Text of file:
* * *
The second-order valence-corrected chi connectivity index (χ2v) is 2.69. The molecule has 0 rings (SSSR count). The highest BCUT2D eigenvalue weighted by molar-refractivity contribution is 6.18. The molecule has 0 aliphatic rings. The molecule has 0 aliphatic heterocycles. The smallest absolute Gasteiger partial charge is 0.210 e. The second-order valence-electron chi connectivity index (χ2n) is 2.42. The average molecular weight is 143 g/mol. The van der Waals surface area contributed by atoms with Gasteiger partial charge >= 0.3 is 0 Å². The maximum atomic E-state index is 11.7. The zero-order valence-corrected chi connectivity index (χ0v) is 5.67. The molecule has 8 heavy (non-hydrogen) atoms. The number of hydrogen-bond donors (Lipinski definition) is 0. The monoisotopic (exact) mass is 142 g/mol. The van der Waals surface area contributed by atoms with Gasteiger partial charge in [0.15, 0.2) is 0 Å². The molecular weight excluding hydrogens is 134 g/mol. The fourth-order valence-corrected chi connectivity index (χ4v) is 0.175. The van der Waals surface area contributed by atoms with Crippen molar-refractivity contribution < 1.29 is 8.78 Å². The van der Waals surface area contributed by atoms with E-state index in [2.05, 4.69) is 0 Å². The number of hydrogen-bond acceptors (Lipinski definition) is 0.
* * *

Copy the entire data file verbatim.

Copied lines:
The second-order valence-corrected chi connectivity index (χ2v) is 2.69. The molecule has 0 rings (SSSR count). The highest BCUT2D eigenvalue weighted by molar-refractivity contribution is 6.18. The molecule has 0 aliphatic rings. The molecule has 0 aliphatic heterocycles. The smallest absolute Gasteiger partial charge is 0.210 e. The second-order valence-electron chi connectivity index (χ2n) is 2.42. The average molecular weight is 143 g/mol. The van der Waals surface area contributed by atoms with Gasteiger partial charge >= 0.3 is 0 Å². The maximum atomic E-state index is 11.7. The zero-order valence-corrected chi connectivity index (χ0v) is 5.67. The molecule has 8 heavy (non-hydrogen) atoms. The number of hydrogen-bond donors (Lipinski definition) is 0. The monoisotopic (exact) mass is 142 g/mol. The van der Waals surface area contributed by atoms with Gasteiger partial charge in [0.15, 0.2) is 0 Å². The molecular weight excluding hydrogens is 134 g/mol. The fourth-order valence-corrected chi connectivity index (χ4v) is 0.175. The van der Waals surface area contributed by atoms with Crippen molar-refractivity contribution < 1.29 is 8.78 Å². The van der Waals surface area contributed by atoms with E-state index in [2.05, 4.69) is 0 Å². The number of hydrogen-bond acceptors (Lipinski definition) is 0.